Unlocking the Value of Big Data With Little Data

For years, companies have been hard at work analyzing vast amounts of big data trying to uncover insights and trends that help them deliver better business results. But for the most part, they’re only analyzing structured data, the kind that analytics tools can deal with. By making it easier to search for, access, analyze and consume all types of information, including unstructured content from a variety of applications, companies can include more types of data under the big data umbrella – and extract far more value from it.

The key to doing so is to use “little data,” or metadata. Metadata is defined as “data about data,” and it can take many forms. For example, metadata attributes embedded into songs in iTunes help you search for music by artist, song title, album or genre. In the context of business documents, typical metadata attributes often include the author, date created or modified, file type and file size. With more advanced attributes such as document type, related customer, project or case, and effective date, metadata enables unstructured content such as documents, spreadsheets and emails to be categorized, organized and searched more efficiently.

Little data delivers big value

Using metadata effectively enables unstructured content to be more easily found, and let’s face it, if an information asset can’t be found, it has little to no value. This is one of the reasons why many companies are turning to metadata-driven enterprise content management (ECM) systems to ensure that the right content is in the right hands at the right time.

The metadata-centric approach also eliminates the duplication of content by enabling a unique information asset to be revealed in searches dynamically based on the context, wherever and whenever it is needed. This intuitive approach enables users to quickly and easily locate content in “Dynamic Views” based on the metadata properties of documents and other objects. In this way, an information asset can be found in different locations with no duplication of data. With this approach, “folders” are simply a dynamic product of metadata rather than a static location or container that itself classifies the data. The result is faster access to the precise content users are looking for.

Furthermore, leveraging metadata enables organizations to create associations and relationships between various information assets, even if they reside in different applications, whether on-premises or in the cloud. Consider an avionics company that supplies sophisticated solutions to commercial airlines. When a technician is called on to repair a component, he can search on the component name to get the latest repair manual. His search may also turn up reports of customers who have had issues with the same component, even though that data is in the company’s call center system, enabling him to quickly find the documentation that has been proven to help customers with similar problems in the past. When structured data systems are linked to unstructured content items in this manner, companies benefit from a 360-degree view of the relationships that exist among all objects, whether structured data or unstructured content.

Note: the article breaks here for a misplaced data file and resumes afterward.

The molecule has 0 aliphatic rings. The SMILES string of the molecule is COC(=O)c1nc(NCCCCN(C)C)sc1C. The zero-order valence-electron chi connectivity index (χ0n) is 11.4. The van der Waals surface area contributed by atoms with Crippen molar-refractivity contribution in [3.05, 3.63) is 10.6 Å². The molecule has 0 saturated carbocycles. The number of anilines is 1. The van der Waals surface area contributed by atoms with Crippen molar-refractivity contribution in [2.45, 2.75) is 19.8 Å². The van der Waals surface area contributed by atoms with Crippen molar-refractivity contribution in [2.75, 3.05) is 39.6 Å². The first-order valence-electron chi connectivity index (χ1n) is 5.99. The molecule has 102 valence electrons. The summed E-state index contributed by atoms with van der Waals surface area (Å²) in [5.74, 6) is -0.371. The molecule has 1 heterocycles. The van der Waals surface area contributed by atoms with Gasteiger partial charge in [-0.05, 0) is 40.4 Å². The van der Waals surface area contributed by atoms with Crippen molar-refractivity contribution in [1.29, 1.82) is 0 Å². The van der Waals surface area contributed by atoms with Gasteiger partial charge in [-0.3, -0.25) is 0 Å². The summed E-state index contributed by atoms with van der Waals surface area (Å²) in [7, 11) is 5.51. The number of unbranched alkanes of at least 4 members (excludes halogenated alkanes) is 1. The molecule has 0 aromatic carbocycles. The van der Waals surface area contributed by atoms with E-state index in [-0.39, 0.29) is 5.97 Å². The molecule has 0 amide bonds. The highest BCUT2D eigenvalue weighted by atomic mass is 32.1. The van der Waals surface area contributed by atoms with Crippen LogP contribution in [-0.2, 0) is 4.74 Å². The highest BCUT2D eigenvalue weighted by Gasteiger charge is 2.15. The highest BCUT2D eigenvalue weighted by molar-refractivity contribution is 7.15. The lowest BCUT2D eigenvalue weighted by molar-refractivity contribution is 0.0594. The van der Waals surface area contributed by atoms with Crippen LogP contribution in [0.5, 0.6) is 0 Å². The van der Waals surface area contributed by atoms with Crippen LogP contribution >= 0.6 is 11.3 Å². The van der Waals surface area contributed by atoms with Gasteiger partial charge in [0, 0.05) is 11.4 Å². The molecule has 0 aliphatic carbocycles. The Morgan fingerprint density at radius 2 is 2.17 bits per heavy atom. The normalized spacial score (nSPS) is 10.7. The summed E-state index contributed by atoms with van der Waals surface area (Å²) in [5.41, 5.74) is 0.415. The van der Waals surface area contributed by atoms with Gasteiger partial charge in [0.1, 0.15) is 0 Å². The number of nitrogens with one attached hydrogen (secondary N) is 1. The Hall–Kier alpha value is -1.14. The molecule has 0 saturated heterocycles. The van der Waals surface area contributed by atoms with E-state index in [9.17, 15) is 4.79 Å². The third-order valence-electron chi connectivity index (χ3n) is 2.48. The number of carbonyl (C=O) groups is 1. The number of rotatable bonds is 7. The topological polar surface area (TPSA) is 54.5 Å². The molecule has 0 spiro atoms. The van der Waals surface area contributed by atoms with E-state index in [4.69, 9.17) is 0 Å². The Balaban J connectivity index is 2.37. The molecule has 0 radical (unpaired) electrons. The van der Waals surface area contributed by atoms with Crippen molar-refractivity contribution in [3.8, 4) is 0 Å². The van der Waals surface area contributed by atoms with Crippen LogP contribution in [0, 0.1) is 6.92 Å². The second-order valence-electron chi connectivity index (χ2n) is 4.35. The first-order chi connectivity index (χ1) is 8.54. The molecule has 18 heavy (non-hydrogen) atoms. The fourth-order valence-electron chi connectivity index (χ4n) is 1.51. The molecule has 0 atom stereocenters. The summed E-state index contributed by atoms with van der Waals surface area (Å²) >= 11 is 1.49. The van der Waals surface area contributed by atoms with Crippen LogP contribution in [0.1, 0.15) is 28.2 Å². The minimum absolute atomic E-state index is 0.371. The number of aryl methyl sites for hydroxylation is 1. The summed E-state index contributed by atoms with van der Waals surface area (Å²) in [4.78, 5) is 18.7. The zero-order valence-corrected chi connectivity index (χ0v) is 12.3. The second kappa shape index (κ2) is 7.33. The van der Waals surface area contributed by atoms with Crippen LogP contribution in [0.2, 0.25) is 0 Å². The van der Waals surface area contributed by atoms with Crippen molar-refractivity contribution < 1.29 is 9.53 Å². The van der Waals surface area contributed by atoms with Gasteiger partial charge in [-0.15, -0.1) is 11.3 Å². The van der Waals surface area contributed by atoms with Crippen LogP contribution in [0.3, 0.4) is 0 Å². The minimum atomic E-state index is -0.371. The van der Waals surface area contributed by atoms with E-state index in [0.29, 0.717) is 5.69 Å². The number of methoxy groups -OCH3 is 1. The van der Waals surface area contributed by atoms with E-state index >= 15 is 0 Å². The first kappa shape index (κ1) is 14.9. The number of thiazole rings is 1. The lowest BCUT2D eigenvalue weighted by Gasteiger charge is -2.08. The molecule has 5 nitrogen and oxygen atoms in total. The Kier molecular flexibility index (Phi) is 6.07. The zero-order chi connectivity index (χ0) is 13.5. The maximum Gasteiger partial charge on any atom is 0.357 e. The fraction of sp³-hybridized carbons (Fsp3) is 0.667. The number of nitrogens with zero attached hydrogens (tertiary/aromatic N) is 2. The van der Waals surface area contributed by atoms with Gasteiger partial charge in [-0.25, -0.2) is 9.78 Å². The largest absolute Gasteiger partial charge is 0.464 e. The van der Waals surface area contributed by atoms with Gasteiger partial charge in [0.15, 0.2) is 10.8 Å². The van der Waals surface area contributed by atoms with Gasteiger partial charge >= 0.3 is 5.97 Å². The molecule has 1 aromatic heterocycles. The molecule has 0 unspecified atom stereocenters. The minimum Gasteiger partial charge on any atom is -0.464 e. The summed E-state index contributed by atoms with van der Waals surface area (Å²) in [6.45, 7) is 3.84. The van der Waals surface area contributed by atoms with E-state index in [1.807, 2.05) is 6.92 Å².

Metadata-based ECM systems can also play a key role with respect to automation. A company can set up a process whereby any document with the “requisition” metadata attribute is automatically routed to the employee’s manager for approval, and then to finance. This eliminates the need to manage the review and approval process in a manual manner via email. The system can also email the user who initiated the request when it’s approved, and the route the request to purchasing. The ECM system provides an audit trail for the entire process, which is crucial for regulatory compliance in some industries.

In addition, metadata can be used to ensure that confidential and sensitive corporate information is secure and accessible only to authorized individuals. Access permissions can be applied to files and data objects based on document type, role, department and more. For example, access permissions for an employment agreement can be accessible only by human resources.

Unlock the power

Leveraging metadata (little data) for managing Big Data helps to eliminate the content chaos inherent in many companies by enabling individuals to quickly locate the exact content they need, regardless of which business application it resides in. This approach enables enterprises to more effectively organize, manage, secure and share their information, which leads to better decisions, faster results, improved collaboration and the highest levels of security and compliance. 

Mika Javanainen is Senior Director of Product Management at M-Files Corporation. Javanainen is in charge of managing and developing M-Files product portfolio, roadmaps and pricing globally. Prior to his executive roles, Javanainen worked as a systems specialist, where he integrated document management systems with ERP and CRM applications. A published author, Javanainen has an executive MBA in International Business and Marketing. Follow Mika on Twitter at @mikajava.